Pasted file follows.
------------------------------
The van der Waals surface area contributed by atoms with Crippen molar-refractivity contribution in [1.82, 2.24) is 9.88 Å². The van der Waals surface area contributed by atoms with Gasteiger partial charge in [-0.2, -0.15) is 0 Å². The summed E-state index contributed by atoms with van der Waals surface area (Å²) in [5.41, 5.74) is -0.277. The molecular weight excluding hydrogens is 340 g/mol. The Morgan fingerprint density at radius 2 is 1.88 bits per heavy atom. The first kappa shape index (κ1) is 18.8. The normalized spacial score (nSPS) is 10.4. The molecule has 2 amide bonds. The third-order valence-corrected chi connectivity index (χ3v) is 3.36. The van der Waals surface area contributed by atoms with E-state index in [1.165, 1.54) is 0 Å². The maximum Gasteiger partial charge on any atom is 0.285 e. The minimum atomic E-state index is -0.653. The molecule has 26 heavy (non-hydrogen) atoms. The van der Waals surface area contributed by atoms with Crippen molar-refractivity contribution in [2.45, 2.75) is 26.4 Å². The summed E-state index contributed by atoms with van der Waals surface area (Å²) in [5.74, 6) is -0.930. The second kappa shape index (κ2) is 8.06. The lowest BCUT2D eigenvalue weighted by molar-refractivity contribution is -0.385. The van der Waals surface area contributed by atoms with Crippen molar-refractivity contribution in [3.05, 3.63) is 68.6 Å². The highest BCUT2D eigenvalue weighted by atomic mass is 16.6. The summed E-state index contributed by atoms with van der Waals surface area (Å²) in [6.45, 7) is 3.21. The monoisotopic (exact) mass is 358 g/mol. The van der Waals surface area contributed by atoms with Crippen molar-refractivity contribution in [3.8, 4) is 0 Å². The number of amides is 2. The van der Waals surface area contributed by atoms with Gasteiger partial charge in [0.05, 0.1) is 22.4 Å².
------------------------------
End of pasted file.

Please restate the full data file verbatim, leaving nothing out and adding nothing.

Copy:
The van der Waals surface area contributed by atoms with Crippen molar-refractivity contribution in [1.82, 2.24) is 9.88 Å². The van der Waals surface area contributed by atoms with Gasteiger partial charge in [-0.2, -0.15) is 0 Å². The summed E-state index contributed by atoms with van der Waals surface area (Å²) in [5.41, 5.74) is -0.277. The molecular weight excluding hydrogens is 340 g/mol. The Morgan fingerprint density at radius 2 is 1.88 bits per heavy atom. The first kappa shape index (κ1) is 18.8. The normalized spacial score (nSPS) is 10.4. The molecule has 2 amide bonds. The third-order valence-corrected chi connectivity index (χ3v) is 3.36. The van der Waals surface area contributed by atoms with E-state index in [1.165, 1.54) is 0 Å². The maximum Gasteiger partial charge on any atom is 0.285 e. The minimum atomic E-state index is -0.653. The molecule has 26 heavy (non-hydrogen) atoms. The van der Waals surface area contributed by atoms with Crippen molar-refractivity contribution in [2.45, 2.75) is 26.4 Å². The summed E-state index contributed by atoms with van der Waals surface area (Å²) in [5.74, 6) is -0.930. The second kappa shape index (κ2) is 8.06. The lowest BCUT2D eigenvalue weighted by molar-refractivity contribution is -0.385. The van der Waals surface area contributed by atoms with Crippen molar-refractivity contribution in [3.05, 3.63) is 68.6 Å². The highest BCUT2D eigenvalue weighted by atomic mass is 16.6. The summed E-state index contributed by atoms with van der Waals surface area (Å²) in [6.45, 7) is 3.21. The monoisotopic (exact) mass is 358 g/mol. The van der Waals surface area contributed by atoms with Crippen molar-refractivity contribution in [3.8, 4) is 0 Å². The number of amides is 2. The van der Waals surface area contributed by atoms with Gasteiger partial charge in [0.05, 0.1) is 22.4 Å².